Everything was clean except for the shower (of which there were no detailed photos in the listing) and some details in the kitchen. The indecent thing is that two days after the check-in the host told me that due to the risk of clogging the drain, I had to throw used toilet paper in the basket.

I left, he repaid me, but in any case he kept 40€ of “cleaning fees” over the two nights. In general it is better not to risk ruining your holiday. Choose a hotel directly or take a vacation in a tent or campground if you want to save money.

Ghost Airbnb Hosts and Gaming the System

I first used Airbnb in 2014 and have used it 15-20 times since with good results most times. As a journalist, I even wrote a favorable article on the subject. However, in last three years I have noticed five troubling trends.

One: ghost hosts. The person or couple pictured is allowing use of their photo and bio by a third party. On a trip to Florida, a young woman was ghosting for her elderly grandparents who spoke broken English and did not know how to host. In Tennessee, a woman switched her listings to hide bad reviews. Also in Tennessee, a young couple with young children fronted for several properties in an apartment building and resented being contacted by phone for instructions to get into the place.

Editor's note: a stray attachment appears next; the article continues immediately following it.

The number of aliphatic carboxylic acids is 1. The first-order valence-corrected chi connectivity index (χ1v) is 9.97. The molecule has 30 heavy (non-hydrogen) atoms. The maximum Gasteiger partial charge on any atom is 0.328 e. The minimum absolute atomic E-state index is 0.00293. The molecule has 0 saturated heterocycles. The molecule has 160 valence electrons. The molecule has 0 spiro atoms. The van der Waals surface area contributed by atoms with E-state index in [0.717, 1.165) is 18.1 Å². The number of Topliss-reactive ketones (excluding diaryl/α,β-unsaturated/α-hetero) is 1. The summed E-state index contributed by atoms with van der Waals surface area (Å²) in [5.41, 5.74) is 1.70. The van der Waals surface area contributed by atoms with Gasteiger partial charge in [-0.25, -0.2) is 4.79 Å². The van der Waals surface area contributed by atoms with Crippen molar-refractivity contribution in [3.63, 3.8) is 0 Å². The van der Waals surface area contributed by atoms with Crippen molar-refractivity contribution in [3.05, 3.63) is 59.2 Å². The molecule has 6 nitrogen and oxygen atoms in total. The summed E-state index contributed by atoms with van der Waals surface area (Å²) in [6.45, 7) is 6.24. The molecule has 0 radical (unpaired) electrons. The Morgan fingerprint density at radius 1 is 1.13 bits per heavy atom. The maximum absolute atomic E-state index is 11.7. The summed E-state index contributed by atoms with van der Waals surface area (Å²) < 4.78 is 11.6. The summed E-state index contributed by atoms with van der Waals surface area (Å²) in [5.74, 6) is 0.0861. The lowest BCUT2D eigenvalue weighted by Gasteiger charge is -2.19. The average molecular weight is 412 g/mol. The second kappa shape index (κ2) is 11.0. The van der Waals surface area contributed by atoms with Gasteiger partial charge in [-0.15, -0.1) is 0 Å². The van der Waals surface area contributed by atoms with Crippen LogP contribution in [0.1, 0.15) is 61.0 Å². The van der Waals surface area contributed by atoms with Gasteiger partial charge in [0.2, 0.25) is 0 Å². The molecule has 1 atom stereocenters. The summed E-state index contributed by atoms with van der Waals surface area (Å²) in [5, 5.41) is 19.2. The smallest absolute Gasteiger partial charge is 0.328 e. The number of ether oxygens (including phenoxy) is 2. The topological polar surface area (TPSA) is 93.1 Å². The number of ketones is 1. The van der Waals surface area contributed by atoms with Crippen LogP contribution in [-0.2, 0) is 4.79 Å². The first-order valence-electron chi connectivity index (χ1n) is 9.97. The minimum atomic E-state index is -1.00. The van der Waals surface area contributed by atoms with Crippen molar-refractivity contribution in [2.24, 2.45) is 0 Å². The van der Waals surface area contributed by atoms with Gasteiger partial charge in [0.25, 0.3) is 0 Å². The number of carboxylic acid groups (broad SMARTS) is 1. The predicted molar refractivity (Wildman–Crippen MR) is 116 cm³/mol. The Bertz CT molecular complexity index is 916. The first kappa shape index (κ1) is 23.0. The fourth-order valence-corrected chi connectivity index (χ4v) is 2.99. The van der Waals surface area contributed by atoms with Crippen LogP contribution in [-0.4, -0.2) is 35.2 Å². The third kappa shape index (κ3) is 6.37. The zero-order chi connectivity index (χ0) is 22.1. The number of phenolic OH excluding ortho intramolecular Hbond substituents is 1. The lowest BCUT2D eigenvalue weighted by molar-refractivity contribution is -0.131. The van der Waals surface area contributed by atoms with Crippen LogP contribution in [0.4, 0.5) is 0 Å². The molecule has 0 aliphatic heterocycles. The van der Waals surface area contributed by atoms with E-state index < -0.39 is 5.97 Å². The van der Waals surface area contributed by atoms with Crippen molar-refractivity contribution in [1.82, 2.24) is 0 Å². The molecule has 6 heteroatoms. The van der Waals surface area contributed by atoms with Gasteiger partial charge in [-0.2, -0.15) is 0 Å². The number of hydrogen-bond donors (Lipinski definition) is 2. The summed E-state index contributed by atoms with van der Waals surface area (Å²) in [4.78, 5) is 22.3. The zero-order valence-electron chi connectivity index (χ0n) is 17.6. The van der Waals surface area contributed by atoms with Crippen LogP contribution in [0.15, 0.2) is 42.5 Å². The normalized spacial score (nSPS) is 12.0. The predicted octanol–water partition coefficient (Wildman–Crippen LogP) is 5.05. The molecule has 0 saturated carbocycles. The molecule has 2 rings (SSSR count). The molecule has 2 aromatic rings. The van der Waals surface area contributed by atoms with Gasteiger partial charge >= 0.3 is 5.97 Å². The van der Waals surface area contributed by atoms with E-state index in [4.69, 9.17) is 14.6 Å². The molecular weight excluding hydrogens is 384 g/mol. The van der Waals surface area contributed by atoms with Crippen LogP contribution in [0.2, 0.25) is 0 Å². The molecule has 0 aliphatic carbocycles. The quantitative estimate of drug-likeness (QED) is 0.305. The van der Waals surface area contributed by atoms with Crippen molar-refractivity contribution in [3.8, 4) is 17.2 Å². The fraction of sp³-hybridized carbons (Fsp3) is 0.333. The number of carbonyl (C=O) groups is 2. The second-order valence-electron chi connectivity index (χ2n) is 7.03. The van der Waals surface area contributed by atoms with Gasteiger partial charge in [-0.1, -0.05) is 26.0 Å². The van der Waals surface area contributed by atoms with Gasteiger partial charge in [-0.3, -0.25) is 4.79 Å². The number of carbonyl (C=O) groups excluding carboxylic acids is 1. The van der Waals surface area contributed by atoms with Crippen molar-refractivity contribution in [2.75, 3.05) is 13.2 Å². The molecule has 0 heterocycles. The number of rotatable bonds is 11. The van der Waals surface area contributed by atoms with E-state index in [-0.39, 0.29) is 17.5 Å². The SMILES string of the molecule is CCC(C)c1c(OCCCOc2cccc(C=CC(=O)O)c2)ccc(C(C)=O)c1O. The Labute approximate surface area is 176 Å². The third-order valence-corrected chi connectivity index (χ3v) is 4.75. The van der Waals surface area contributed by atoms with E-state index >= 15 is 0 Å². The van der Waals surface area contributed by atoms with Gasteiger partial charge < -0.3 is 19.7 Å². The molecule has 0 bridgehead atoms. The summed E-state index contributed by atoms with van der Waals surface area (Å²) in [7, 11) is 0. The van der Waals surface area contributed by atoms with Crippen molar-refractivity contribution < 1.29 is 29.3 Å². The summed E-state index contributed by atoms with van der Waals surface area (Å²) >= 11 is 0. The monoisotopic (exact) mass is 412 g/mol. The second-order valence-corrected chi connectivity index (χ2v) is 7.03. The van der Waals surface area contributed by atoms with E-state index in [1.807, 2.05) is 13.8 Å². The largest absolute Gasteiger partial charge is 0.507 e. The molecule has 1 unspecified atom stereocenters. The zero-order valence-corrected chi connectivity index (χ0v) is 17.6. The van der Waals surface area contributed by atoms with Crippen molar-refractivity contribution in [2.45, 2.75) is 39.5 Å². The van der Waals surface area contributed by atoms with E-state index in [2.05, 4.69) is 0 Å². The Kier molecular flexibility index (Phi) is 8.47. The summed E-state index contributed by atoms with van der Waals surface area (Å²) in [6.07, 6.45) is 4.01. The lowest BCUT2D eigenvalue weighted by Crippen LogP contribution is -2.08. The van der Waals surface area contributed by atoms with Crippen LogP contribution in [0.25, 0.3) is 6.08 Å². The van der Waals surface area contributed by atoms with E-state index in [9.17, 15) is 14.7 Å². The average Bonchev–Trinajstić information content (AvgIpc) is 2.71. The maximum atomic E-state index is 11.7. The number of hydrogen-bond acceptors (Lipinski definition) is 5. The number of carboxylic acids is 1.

Two: Fake reviews. In Montana, a host buried a bad review that carefully and credibly listed problems under several one sentence reviews that looked fake. Tip-off in Tennessee: overuse of the word “amazing” in reviews of the host. The Airbnb rating scale is badly designed. “Met expectations”, for example, could be very good, but is only three stars.

Three: Increasingly impersonal. The founding principle was person to person. Now that is rare. Four: Customer service is awful. Impersonal, manufactured, and ignores constructive thoughtful critics. Five: Pricing is deceptive. Cleaning fees of $50 to $75 or more added to a list price of, say, $48, which can change as suddenly as airline ticket fares.

Cancelled our booking within 24 hours of check in

We booked an Airbnb months ago in NYC, very close to where my husband was to be a groomsman in a wedding. With less than 24 hours to check-in, we received a cancellation notice without any explanation from the host. After a frantic, stressful search, we found another property on HomeAway (a competitor). When we called Airbnb, they basically shrugged their shoulders, gave us a refund, offered us a $60 credit if we booked within the next month… and deleted all of our communication with the host.

What is that about? We wanted to write a negative review of the host to keep people away from them, but Airbnb would not allow us to. It makes me wonder if this is common practice by Airbnb in order to limit the number of negative reviews to keep people using the site. We won’t use them again.